28. Hawkins F K L, Johnston A W B. Transcription of a Rhizobium leguminosarum biovar phaseoli gene needed for melanin synthesis is activated by nifA of Rhizobium and Klebsiella pneumoniae. Mol Microbiol. 1988;2:331–337. [PubMed]
29. Howard J B, Rees D C. Nitrogenase: a nucleotide-dependent molecular switch. Annu Rev Biochem. 1994;63:235–264. [PubMed]
30. Kaluza K, Hennecke H. Fine structure analysis of the nifDK operon encoding the α and β subunits of dinitrogenase from Rhizobium japonicum. Mol Gen Genet. 1984;196:35–42.
31. Kaluza K, Hahn M, Hennecke H. Repeated sequences similar to insertion elements clustered around the nif region of the Rhizobium japonicum genome. J Bacteriol. 1985;162:535–542. [PMC free article] [PubMed]
32. Kaminski P A, Batut J, Boistard P. A survey of symbiotic nitrogen fixation by rhizobia. In: Spaink H P, Kondorosi A, Hooykaas P J J, editors. The Rhizobiaceae. Dordrecht, The Netherlands: Kluwer Academic Publishers; 1998. pp. 431–460.
33. Kim I C, Oriel P J. Characterization of the Bacillus stearothermophilus BR219 phenol hydroxylase gene. Appl Environ Microbiol. 1995;61:1252–1256. [PMC free article] [PubMed]
34. Klement Z. Hypersensitivity. In: Mount M S, Lacy G H, editors. Phytopathogenic prokaryotes. New York, N.Y: Academic Press Inc.; 1982. pp. 149–177.
35. Kohara Y, Akiyama K, Isono K. The physical map of the whole E. coli chromosome: application of a new strategy for rapid analysis and sorting of a large genomic library. Cell. 1987;50:495–508. [PubMed]
36. Kullik I, Fritsche S, Knobel H, Sanjuan J, Hennecke H, Fischer H M. Bradyrhizobium japonicum has two differentially regulated, functional homologs of the ς54 gene (rpoN) J Bacteriol. 1991;173:1125–1138. [PMC free article] [PubMed]
37. Kündig C. Untersuchungen zur Genomstruktur und Charakterisierung des einzigen rRNA-Operons von Bradyrhizobium japonicum. Ph.D. thesis. Zürich, Switzerland: Eidgenössische Technische Hochschule; 1994.
38. Kündig C, Hennecke H, Göttfert M. Correlated physical and genetic map of the Bradyrhizobium japonicum 110 genome. J Bacteriol. 1993;175:613–622. [PMC free article] [PubMed]
39. Martin G B, Chapman K A, Chelm B K. Role of the Bradyrhizobium japonicum ntrC gene product in differential regulation of the glutamine synthetase II gene (glnII) J Bacteriol. 1988;170:5452–5459. [PMC free article] [PubMed]
40. Miller J H. Experiments in molecular genetics. Cold Spring Harbor, N.Y: Cold Spring Harbor Laboratory Press; 1972.
41. Murphy P J, Heycke N, Trenz S T, Ratet P, de Bruijn F J, Schell J. Synthesis of an opine-like compound, a rhizopine, in alfalfa nodules is symbiotically regulated. Proc Natl Acad Sci USA. 1988;85:9133–9137. [PMC free article] [PubMed]
42. Nellen-Anthamatten D, Rossi P, Preisig O, Kullik I, Babst M, Fischer H M, Hennecke H. Bradyrhizobium japonicum FixK2, a crucial distributor in the FixLJ-dependent regulatory cascade for control of genes inducible by low oxygen levels. J Bacteriol. 1998;180:5251–5255. [PMC free article] [PubMed]
43. Norrander J, Kempe T, Messing J. Construction of improved M13 vectors using oligonucleotide-directed mutagenesis. Gene. 1983;26:101–106. [PubMed]
44. Parniske M, Fischer H M, Hennecke H, Werner D. Accumulation of the phytoalexin glyceollin I in soybean nodules infected by a Bradyrhizobium japonicum nifA mutant. Z Naturforsch. 1991;46:318–320.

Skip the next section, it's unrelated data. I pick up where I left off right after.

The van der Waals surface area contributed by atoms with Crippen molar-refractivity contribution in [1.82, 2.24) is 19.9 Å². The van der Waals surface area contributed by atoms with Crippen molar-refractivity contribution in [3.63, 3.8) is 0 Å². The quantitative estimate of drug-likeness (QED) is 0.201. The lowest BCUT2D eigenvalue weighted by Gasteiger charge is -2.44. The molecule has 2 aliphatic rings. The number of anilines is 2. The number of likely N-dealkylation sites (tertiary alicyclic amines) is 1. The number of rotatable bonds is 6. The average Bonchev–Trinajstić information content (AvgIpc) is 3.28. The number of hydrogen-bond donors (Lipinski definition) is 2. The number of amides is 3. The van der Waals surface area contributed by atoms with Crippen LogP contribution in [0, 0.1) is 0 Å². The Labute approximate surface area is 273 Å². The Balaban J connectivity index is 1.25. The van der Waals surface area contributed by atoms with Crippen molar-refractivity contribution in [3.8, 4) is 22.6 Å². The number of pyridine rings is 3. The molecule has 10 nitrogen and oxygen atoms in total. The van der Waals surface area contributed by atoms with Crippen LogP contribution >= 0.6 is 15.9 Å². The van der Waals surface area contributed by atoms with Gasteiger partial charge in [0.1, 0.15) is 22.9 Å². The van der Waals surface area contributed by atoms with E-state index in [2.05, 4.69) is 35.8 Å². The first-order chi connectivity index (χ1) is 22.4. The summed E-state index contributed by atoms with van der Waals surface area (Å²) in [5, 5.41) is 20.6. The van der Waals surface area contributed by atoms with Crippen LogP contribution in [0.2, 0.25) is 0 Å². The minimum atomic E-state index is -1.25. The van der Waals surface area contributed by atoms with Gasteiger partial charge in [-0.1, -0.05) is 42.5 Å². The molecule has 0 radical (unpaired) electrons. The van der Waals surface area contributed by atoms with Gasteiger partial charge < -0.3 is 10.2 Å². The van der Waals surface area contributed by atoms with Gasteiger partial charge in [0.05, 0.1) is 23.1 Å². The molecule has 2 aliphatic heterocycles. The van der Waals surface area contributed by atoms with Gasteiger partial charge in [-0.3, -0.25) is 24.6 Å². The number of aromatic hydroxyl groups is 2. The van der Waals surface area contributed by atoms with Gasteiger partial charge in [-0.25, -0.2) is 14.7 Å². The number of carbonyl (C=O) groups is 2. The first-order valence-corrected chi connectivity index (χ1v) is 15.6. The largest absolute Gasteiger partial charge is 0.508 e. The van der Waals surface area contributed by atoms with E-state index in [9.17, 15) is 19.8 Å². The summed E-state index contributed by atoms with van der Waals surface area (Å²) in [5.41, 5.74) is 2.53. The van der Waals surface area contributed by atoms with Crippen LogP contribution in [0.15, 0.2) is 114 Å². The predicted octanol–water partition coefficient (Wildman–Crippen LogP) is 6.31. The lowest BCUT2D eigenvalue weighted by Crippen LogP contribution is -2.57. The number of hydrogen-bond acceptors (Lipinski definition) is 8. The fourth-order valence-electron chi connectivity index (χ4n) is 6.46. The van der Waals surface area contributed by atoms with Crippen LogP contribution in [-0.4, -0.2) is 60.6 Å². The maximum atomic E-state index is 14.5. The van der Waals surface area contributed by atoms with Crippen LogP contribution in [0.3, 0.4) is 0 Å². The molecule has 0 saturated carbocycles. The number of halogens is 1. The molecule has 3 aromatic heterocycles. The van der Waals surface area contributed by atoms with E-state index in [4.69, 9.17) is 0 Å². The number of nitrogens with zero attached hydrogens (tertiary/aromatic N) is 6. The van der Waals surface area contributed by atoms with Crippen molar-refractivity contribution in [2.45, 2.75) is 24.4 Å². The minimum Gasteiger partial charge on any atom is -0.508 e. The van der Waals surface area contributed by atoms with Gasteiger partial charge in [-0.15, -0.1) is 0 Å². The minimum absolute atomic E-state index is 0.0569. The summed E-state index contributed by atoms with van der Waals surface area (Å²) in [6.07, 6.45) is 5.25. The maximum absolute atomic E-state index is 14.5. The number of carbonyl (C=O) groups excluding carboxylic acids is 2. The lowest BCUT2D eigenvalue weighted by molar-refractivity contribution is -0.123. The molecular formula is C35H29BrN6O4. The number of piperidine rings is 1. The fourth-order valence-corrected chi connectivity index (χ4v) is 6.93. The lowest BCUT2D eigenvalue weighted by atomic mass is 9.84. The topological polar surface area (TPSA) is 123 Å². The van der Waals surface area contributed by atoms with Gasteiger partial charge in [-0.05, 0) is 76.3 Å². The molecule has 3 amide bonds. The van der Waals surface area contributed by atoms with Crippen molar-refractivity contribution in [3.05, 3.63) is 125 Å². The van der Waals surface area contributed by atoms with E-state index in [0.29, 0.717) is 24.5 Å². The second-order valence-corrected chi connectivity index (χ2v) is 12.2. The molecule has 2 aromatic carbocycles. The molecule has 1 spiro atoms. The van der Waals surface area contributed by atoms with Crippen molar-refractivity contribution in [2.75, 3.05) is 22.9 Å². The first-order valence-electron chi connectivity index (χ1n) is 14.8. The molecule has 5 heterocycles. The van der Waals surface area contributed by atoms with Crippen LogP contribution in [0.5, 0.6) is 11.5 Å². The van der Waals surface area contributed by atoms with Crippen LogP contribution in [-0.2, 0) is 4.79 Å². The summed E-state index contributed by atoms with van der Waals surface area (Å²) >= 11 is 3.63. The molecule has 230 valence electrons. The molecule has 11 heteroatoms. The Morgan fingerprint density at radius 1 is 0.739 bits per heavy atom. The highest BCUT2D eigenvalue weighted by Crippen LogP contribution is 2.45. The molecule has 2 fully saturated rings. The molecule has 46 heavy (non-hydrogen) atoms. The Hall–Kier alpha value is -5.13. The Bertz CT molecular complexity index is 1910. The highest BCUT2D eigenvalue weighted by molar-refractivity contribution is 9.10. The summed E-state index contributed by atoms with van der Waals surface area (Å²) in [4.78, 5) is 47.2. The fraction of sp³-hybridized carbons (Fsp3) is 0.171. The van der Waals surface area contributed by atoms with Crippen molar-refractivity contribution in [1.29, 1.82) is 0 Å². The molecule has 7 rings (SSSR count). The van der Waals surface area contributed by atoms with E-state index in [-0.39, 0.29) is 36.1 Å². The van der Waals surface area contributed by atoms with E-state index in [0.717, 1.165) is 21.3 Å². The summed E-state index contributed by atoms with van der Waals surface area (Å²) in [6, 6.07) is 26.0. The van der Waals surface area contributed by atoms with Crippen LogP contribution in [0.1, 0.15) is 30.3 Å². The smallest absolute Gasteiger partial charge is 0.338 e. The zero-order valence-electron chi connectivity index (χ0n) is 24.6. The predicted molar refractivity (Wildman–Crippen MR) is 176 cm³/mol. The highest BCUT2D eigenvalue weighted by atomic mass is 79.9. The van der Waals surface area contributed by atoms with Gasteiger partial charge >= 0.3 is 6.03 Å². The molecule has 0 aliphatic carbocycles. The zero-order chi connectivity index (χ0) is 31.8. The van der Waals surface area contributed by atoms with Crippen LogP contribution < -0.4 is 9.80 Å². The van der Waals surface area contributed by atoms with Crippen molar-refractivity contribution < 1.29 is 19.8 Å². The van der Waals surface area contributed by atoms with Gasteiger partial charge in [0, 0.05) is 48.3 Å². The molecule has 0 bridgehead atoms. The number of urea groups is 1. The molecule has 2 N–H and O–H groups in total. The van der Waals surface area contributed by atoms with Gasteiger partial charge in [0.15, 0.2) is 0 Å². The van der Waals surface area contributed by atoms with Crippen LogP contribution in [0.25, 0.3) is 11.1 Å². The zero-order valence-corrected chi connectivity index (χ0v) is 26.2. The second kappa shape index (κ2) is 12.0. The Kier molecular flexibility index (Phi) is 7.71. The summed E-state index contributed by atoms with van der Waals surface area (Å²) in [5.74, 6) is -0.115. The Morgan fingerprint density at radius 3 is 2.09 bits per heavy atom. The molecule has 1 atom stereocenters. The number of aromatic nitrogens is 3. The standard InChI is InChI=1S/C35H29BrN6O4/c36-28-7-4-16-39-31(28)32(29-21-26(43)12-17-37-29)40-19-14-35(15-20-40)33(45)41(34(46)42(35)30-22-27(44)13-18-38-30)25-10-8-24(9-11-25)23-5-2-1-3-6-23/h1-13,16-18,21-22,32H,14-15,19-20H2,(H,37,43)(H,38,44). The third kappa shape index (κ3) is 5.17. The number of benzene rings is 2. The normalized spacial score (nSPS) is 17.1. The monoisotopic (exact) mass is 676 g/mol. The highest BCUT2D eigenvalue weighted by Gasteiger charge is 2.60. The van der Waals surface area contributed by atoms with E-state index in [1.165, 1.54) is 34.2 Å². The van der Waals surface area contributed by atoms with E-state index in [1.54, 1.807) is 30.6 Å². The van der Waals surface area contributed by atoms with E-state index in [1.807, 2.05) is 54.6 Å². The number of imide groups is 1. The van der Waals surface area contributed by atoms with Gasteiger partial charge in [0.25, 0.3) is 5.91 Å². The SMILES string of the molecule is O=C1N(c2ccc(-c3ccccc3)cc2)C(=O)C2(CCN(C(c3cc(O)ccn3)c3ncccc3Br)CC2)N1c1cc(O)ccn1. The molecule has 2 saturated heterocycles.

45. Perret X, Fellay R, Bjourson A J, Cooper J E, Brenner S, Broughton W J. Subtraction hybridisation and shot-gun sequencing: a new approach to identify symbiotic loci. Nucleic Acids Res. 1994;22:1335–1341. [PMC free article] [PubMed]
46. Perret X, Freiberg C, Rosenthal A, Broughton W J, Fellay R. High-resolution transcriptional analysis of the symbiotic plasmid of Rhizobium sp. NGR234. Mol Microbiol. 1999;32:415–425. [PubMed]
47. Phillips D A, Kapulnik Y. Plant isoflavonoids, pathogens and symbionts. Trends Microbiol. 1995;3:58–64. [PubMed]
48. Ramseier T M, Göttfert M. Codon usage and G + C content in Bradyrhizobium japonicum genes are not uniform. Arch Microbiol. 1991;156:270–276. [PubMed]
49. Regensburger B, Hennecke H. RNA polymerase from Rhizobium japonicum. Arch Microbiol. 1983;135:103–109. [PubMed]
50. Sambrook J, Fritsch E F, Maniatis T. Molecular cloning: a laboratory manual. 2nd ed. Cold Spring Harbor, N.Y: Cold Spring Harbor Laboratory Press; 1989.
51. Schmidt P E, Parniske M, Werner D. Production of the phytoalexin glyceollin-I by soybean roots in response to symbiotic and pathogenic infection. Bot Acta. 1992;105:18–25.
52. Simon R, Priefer U, Pühler A. Vector plasmids for in vivo and in vitro manipulation of Gram-negative bacteria. In: Pühler A, editor. Molecular genetics of the bacteria-plant interaction. Heidelberg, Germany: Springer Verlag; 1983. pp. 98–106.
53. Soupène E, Foussard M, Boistard P, Truchet G, Batut J. Oxygen as a key developmental regulator of Rhizobium meliloti N2-fixation gene expression within the alfalfa root nodule. Proc Natl Acad Sci USA. 1995;92:3759–3763. [PMC free article] [PubMed]
54. Studer D, Gloudemans T, Franssen H J, Fischer H M, Bisseling T, Hennecke H. Involvement of the bacterial nitrogen fixation regulatory gene (nifA) in control of nodule-specific host-plant gene expression. Eur J Cell Biol. 1987;45:177–184.
55. Thöny B, Kaluza K, Hennecke H. Structural and functional homology between the α and β subunits of the nitrogenase MoFe protein as revealed by sequencing the Rhizobium japonicum nifK gene. Mol Gen Genet. 1985;198:441–448.
56. Thöny B, Fischer H M, Anthamatten D, Bruderer T, Hennecke H. The symbiotic nitrogen fixation regulatory operon (fixRnifA) of Bradyrhizobium japonicum is expressed aerobically and is subject to a novel, nifA-independent type of activation. Nucleic Acids Res. 1987;15:8479–8499. [PMC free article] [PubMed]
57. van Rhijn P, Vanderleyden J. The Rhizobium-plant symbiosis. Microbiol Rev. 1995;59:124–142. [PMC free article] [PubMed]
58. Weidenhaupt M, Fischer H M, Acuña G, Sanjuan J, Hennecke H. Use of a promoter-probe vector system in the cloning of a new NifA-dependent promoter (ndp) from Bradyrhizobium japonicum. Gene. 1993;129:33–40. [PubMed]
59. Willis L B, Walker G C. The phbC (poly-β-hydroxybutyrate synthase) gene of Rhizobium (Sinorhizobium) meliloti and characterization of phbC mutants. Can J Microbiol. 1998;44:554–564. [PubMed]

Articles from Journal of Bacteriology are provided here courtesy of American Society for Microbiology (ASM)
PubReader format: click here to try

Formats:

Related citations in PubMed

See reviews...See all...

Cited by other articles in PMC

See all...

Links

Recent Activity

Your browsing activity is empty.

Activity recording is turned off.

Turn recording back on

See more...